It is unfortunate, but events can occur during the course of your employment with which you are not happy. Some of these events will be lower and, although they are irritating, they are not something worth doing an uproar. Others, however, may be more serious and it is important to know what to do in these situations.

Definition: A complaint is a concern, problem or complaint that an employee will raise with your employer.

All procedures related to complain situations must be:

  • Right and transparent
  • Establish in writing, in specific and clear language.
  • Rules and procedures should be explained;
  • This article will explore the six steps to raise a complaint at work.
  • Let your employer know
  • Make a formal complaint
  • Your employer will investigate your complaint
  • Meeting of complaints should
  • Employer's decision


Each company will have its own claim procedure. You can find it in the office manual or in the terms of business or your contract. If you cannot locate the procedure, you must ask your Human Resources Department or your supervisor or the Office Administrator, as you should be able to guide you.

Step one: Let your employer know

It will not be possible to resolve a situation if you do not tell your employer about it. You will have to realize them. It is advisable to do this informally at first, as it gives you and your employer the opportunity to solve the problem quickly.

Step two: raise a formal complaint

If you cannot take one step one, or it has failed for any reason, you must raise a formal complaint. This should be done without an unreasonable and written delay. Your written claim must be established, what has happened, how / why it has bothered you and what you think should be done to solve the problem.

Step Three: Research

Your employer has the opportunity to investigate your complaint. A formal investigation can involve meetings with personnel and witnesses and/or the accumulation of documentary evidence. Your employer must fully investigate your claim to make an informed decision about the matter.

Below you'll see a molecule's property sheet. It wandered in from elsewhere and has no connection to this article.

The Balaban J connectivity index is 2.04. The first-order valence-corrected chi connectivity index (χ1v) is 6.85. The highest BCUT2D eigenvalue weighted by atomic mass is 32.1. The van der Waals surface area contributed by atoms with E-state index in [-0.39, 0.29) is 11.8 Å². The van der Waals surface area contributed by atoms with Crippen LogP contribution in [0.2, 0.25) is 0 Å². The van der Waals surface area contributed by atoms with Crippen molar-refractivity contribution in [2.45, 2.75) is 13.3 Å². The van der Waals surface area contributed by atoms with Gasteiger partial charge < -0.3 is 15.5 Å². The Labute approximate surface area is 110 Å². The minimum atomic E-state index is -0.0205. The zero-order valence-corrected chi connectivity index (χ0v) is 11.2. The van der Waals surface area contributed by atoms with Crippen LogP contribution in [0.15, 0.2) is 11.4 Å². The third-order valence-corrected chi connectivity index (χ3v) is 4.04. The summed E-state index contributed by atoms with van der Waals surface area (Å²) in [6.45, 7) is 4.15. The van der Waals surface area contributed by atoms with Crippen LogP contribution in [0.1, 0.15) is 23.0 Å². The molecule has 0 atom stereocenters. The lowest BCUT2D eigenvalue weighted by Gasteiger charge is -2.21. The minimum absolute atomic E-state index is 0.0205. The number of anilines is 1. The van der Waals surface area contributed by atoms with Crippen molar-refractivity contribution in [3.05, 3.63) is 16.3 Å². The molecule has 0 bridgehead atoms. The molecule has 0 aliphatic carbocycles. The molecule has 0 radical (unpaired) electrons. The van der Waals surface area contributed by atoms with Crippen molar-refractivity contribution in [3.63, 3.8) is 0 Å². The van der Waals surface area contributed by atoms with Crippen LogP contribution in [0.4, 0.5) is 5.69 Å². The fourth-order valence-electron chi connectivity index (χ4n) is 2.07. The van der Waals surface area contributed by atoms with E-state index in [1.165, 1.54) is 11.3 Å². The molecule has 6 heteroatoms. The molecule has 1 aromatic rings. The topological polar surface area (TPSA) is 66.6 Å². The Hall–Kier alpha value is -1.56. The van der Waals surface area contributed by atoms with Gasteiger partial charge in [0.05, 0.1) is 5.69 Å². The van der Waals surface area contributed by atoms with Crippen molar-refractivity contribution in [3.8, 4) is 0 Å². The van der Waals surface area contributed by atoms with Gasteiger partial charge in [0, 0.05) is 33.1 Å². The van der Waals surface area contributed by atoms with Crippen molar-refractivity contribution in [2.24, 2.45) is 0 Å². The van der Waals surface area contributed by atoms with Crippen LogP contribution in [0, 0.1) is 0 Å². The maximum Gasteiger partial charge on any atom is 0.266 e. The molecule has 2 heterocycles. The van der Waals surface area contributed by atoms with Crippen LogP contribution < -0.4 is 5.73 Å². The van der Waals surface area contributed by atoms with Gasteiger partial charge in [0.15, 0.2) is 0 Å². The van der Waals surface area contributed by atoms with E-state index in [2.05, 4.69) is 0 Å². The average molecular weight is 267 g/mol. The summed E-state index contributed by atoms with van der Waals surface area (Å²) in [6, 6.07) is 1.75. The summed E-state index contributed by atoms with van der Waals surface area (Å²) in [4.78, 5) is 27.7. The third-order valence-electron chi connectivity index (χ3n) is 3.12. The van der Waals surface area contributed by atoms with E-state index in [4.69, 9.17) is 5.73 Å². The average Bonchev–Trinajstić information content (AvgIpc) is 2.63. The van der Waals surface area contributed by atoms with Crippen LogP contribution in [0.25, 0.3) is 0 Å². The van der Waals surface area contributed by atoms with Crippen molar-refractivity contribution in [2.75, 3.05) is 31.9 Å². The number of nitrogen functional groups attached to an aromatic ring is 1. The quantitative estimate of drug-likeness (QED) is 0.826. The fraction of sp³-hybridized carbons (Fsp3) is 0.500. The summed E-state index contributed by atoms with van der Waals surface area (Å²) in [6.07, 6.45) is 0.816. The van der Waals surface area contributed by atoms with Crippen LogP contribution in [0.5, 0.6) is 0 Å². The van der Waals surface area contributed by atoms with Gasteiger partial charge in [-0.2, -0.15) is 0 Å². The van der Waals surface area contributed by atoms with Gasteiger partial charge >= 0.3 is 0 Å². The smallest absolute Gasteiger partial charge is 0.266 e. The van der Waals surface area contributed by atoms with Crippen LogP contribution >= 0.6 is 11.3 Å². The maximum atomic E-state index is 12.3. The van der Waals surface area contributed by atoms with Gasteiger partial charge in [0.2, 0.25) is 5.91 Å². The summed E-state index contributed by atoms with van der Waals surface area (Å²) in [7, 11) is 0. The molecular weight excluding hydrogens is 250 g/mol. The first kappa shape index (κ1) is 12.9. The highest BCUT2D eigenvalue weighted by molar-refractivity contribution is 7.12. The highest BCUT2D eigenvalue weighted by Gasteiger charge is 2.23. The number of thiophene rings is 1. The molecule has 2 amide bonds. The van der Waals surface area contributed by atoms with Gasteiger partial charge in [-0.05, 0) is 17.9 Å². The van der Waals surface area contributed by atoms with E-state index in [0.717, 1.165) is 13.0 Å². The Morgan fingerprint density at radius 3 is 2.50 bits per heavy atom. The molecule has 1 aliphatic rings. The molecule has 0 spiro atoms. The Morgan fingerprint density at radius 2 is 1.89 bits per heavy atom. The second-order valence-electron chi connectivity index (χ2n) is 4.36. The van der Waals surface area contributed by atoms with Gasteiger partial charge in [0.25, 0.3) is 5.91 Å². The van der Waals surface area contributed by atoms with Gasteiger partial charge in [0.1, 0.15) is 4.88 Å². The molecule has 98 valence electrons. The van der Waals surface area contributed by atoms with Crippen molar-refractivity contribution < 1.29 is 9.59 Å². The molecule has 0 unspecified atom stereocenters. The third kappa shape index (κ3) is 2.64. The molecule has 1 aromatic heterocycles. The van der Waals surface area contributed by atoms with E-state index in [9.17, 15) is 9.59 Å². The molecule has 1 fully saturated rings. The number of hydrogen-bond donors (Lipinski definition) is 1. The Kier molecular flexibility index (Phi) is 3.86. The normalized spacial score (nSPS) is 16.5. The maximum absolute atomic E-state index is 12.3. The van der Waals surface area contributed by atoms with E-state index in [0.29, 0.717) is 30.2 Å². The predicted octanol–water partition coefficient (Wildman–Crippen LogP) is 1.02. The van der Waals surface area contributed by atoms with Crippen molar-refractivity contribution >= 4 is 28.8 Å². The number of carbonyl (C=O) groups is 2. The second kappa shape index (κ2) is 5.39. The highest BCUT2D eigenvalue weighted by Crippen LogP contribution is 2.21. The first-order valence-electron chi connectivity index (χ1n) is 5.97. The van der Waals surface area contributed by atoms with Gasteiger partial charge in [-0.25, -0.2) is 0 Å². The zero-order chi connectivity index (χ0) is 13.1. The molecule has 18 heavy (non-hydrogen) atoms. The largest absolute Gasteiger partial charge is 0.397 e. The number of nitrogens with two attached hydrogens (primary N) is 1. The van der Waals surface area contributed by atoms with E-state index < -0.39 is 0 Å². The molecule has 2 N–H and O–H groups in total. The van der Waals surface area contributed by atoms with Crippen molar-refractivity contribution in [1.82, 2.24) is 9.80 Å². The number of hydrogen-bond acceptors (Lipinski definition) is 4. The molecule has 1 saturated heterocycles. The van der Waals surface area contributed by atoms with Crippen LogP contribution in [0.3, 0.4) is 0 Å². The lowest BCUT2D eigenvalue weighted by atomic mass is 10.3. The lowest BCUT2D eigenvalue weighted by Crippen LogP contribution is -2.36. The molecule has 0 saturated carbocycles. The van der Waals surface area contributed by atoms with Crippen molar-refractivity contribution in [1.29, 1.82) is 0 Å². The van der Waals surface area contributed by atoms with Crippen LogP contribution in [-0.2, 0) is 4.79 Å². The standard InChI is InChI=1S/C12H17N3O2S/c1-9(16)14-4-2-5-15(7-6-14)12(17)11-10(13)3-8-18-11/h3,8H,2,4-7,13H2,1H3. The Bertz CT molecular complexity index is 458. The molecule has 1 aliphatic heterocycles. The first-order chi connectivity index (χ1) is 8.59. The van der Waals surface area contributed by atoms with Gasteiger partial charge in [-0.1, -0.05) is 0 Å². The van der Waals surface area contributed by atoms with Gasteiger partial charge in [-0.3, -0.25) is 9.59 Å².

Step four: Claim Meeting

Then, a meeting with you must be held (it is allowed, by law, to be accompanied if you wish) and your employer, to discuss your claim and the evidence and/or the statements that your employer has met. This meeting must be held promptly, without an unreasonable delay.

You must use this meeting as the opportunity to explain the complaint with as many details as possible and how you think the situation can be resolved.

Step Five: Your Employers' Decision

Once the meeting has come to the conclusion, your employer will take the time to decide which action may or should be taken, where appropriate. Keep in mind that it is totally feasible for your employer to keep your claim, but indicate that there is nothing that can be done to resolve the situation. This decision will be confirmed in writing, this letter must also contain details about the appeal of the decision, including the time limits that must act within.

The Grievance Expert provides Grievance Letter Templates And Legal Information For Employees Facing Grievances At Work

If you are not satisfied with the decision, you can have the right to appeal.

In conclusion, if a situation arises at work, it is always better to try to solve the problem informally. But, if this is not possible or is not successful, you should pose a formal complaint. Your employer will formally investigate your claim. After completing the research, a meeting will be held to discuss your claim and a decision will be made on whether your claim is maintained and what action can result from the decision. If you think that the wrong decision was made because the evidence was not evaluated correctly in you can appeal the decision.

Author's Bio: 

I am Malik Nauman, a reputed guest blogger, who has been in this profession for about 6 years now. I have been sharing my opinions and contributing to varied websites.